“I had the privilege of seeing that film tonight and I am saddened by it because of what happened on that beach,” Sturdy said.
More than 68,000 British soldiers were captured or killed during the battle and retreat and over 300,000 were rescued over nine days.
The harrowing scenes took Sturdy back to a time when he was on those small boats. Sturdy said the beach was filled with terrified soldiers.
“I was 20 when that happened, but watching the movie, I could see my old friends again and a lot of them died later in the war,” Sturdy said. “I went on convoys after that in the North Atlantic. I had lost so many of my buddies. One of my mates was taken prisoner. He wasn’t killed on the beach. They marched him up to Poland. And he spent five years in a German prisoner camp.”
Other people at the Calgary premiere were honoured to encounter such a decorated veteran at the theatre. Many gathered around Sturdy to shake his hand and offer their thanks.
“At the end of the movie I ran down the stairs and he was just wiping his tears away and I was able to shake his hand and give him a proper salute,” Kelly Kwamsoos said while fighting back tears.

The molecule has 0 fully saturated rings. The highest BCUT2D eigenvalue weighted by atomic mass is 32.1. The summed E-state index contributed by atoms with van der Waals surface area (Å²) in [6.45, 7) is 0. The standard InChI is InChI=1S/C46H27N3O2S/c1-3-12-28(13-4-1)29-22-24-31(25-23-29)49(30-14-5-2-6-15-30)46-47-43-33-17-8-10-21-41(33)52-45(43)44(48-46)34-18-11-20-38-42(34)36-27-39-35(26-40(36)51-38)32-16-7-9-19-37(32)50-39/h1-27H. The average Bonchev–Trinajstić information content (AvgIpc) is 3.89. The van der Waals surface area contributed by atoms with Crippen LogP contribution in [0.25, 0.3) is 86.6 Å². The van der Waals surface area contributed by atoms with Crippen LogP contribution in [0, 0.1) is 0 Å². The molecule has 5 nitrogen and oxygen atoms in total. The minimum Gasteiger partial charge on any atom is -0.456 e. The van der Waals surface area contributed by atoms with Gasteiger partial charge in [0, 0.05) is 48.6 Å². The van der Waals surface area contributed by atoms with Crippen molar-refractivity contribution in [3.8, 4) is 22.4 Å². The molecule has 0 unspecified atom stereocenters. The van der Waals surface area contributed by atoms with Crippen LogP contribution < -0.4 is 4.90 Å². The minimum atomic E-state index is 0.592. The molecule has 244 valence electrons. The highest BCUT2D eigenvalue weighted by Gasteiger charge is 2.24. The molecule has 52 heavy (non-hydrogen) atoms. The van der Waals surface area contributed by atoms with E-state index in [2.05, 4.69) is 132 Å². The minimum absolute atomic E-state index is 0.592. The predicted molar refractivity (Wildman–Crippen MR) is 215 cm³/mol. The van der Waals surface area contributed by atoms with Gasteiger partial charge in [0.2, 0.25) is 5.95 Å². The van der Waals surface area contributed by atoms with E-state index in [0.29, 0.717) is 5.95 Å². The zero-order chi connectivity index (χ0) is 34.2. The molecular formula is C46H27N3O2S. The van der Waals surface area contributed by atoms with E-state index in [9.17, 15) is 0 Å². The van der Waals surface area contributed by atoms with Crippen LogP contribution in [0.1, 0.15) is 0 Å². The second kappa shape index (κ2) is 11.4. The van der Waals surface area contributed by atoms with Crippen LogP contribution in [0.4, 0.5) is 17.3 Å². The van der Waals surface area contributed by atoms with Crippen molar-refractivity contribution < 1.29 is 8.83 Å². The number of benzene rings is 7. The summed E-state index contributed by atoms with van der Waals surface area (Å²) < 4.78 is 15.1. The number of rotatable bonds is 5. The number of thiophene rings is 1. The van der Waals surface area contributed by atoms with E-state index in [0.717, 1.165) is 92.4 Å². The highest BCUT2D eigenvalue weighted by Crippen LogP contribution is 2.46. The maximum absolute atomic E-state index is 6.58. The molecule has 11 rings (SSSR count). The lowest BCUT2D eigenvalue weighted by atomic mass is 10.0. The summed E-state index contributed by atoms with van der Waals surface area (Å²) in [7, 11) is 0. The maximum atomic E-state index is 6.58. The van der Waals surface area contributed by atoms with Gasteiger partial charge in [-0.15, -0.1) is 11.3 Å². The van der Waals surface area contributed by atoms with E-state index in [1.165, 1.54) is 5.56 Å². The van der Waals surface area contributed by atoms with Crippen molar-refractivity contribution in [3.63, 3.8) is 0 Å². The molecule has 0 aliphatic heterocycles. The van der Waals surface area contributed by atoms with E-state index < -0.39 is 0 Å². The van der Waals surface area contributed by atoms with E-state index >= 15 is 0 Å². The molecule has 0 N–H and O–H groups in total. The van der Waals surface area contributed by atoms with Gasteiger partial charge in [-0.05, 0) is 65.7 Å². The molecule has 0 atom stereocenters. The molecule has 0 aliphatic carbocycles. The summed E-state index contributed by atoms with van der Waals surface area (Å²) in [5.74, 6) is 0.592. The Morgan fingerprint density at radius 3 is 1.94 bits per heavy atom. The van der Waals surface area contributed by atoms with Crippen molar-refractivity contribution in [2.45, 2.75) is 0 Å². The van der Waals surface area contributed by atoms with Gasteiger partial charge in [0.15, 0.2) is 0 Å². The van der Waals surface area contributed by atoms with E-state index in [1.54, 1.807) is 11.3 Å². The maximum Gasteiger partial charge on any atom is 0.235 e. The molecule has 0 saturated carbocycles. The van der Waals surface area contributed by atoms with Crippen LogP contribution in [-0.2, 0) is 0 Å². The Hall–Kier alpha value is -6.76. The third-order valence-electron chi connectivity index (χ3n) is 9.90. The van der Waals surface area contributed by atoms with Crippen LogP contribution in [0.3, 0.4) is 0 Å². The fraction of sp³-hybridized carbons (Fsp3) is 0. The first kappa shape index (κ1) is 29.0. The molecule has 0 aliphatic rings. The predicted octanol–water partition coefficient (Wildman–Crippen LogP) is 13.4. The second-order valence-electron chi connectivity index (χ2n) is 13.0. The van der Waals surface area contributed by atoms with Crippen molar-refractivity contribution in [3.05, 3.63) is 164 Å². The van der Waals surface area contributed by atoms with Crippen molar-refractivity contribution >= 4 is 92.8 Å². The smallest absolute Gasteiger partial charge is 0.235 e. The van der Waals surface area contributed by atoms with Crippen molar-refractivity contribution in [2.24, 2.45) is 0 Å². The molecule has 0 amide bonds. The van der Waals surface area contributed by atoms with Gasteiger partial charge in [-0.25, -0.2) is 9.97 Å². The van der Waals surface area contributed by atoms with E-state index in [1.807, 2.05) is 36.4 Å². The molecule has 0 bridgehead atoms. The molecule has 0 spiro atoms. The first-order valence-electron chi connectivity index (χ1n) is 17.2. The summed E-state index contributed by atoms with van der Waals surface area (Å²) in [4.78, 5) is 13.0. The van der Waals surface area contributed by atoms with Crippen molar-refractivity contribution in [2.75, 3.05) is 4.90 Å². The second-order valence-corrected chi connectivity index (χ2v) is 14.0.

“I really hope that the younger generations can understand what it was like and really count their blessings. We’re so lucky,” Kwamsoos said.
WATCH: The full raw interview with 97-year-old Ken Sturdy, a veteran of the Dunkirk invasion, after seeing the Christopher Nolan film about the World War II battle.
Sturdy hopes the movie sends a message to a new audience of the sad nature of war and our apparent inability to avoid it.
“Don’t just go to the movie for entertainment. Think about it. And when you become adults, keep thinking, “ Sturdy advised.
“Tonight I cried because it’s never the end. It won’t happen. We the human species are so intelligent and we do such astonishing things. We can fly to the moon but we still do stupid things,” Sturdy said. “So when I see the film tonight, I see it with a certain kind of sadness. Because what happened back then in 1940, it’s not the end.”
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